2/9/2001 -- -- By COLLEEN VALLES
Associated Press Writer
SAN FRANCISCO (AP) A leading fish conservation group warned Thursday it will sue the federal government to get California's state fish on the endangered species list, bypassing the U.S. Fish and Wildlife Service's moratorium on adding new species. Trout Unlimited, the leading coldwater conservation organization in North America, has already skipped a step getting ``threatened'' status for the California golden trout and has gone directly to seeking ``endangered'' status.
The group has gone directly for the ``endangered'' designation because it fears the fish will become extinct, largely due to hybridization, or breeding with other species of trout, in its two native Sierra Nevada watersheds.
Trout Unlimited filed the petition to get the trout listed in October, which meant it would be up for consideration Jan. 14. As of Thursday, the U.S. Fish and Wildlife Service had not responded to the listing petition, so the organization filed a 60-day notice of intent to sue to make sure the service does look at it. ``I think as the fish stand right now, I think there's absolutely no doubt they should be listed,'' said Steve Trafton, policy coordinator for Trout Unlimited. ``There are hybrids and non-native fish in their habitat with them right now, and their habitat is being impacted as well.''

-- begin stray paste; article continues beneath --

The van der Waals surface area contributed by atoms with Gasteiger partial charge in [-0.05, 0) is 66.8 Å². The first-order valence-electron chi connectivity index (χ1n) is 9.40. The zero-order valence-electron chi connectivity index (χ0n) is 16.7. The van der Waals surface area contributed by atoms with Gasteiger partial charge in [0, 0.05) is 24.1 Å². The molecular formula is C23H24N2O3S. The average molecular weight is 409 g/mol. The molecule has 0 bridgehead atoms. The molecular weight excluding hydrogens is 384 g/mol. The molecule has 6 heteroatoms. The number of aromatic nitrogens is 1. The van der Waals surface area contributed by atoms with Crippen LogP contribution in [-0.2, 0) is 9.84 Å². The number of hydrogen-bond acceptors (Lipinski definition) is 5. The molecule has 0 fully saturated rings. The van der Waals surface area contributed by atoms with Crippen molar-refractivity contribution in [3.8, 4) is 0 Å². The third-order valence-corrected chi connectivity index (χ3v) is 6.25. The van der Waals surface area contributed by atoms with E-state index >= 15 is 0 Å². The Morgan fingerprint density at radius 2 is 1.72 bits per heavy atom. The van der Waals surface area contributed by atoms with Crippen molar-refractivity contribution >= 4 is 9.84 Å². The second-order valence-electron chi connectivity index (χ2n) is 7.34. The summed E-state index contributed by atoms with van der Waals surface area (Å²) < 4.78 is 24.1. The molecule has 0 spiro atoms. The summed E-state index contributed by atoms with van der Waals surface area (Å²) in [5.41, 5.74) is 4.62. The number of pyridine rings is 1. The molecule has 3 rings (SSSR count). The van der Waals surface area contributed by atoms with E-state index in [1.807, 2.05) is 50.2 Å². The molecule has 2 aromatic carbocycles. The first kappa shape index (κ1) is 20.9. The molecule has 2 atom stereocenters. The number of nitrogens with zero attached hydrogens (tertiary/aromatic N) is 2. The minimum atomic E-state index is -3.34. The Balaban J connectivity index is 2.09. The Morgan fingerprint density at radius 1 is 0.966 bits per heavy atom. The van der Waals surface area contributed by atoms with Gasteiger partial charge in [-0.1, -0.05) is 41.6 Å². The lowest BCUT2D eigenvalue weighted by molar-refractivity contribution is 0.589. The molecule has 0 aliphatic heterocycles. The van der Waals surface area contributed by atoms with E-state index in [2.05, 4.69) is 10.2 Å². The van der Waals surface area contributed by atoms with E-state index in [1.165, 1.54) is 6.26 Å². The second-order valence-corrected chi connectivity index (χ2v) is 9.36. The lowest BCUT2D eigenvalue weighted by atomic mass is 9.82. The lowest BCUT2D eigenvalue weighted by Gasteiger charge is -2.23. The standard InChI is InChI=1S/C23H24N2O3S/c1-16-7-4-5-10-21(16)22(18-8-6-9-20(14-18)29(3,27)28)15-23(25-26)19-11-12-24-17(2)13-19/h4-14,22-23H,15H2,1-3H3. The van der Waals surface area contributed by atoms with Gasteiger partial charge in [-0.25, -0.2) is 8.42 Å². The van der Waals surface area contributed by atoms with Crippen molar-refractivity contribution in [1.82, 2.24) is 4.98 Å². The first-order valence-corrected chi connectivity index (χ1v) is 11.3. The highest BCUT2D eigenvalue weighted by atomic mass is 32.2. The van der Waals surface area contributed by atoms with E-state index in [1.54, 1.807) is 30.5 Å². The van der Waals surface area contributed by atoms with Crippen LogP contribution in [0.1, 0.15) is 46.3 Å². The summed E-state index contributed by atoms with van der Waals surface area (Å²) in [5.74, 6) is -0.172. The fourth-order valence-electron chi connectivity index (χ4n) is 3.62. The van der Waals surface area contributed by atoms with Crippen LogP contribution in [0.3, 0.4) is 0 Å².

Pat Foulk, a spokeswoman with the Fish and Wildlife Service, said she wasn't sure when they would get to look at the petition. ``We're not surprised because the issue did come up a while ago that Trout Unlimited did feel the species was in trouble,'' she said. ``We are operating under guidance that we can't take on any more work. Our workload is being completely lawsuit driven, so we'll have to evaluate with our Washington office on when we'll get an opportunity to work on this.''
The Fish and Wildlife Service's moratorium is expected to last at least until October 2002.
But at least one step has been taken that will help the fish, Trafton said. The Forest Service in Inyo National Forest has decided to suspend grazing rights for 10 years on two of its grazing allotments in the park. The two allotments are in the immediate vicinity of the trout's habitat.
``I think there's a lot of reasons for hope that we're going to solve many of the golden trout's problems in the next few months,'' he said. ``But until the problems are solved, we think the petition needs to be there.''
The golden trout, known for their fight and brilliant coloring, are found only in the South Fork Kern River and in Golden Trout Creek, south of Sequoia National Park in the Sierra Nevada. The native species grow to about 10 inches, and hybrids have been stocked in streams around the world.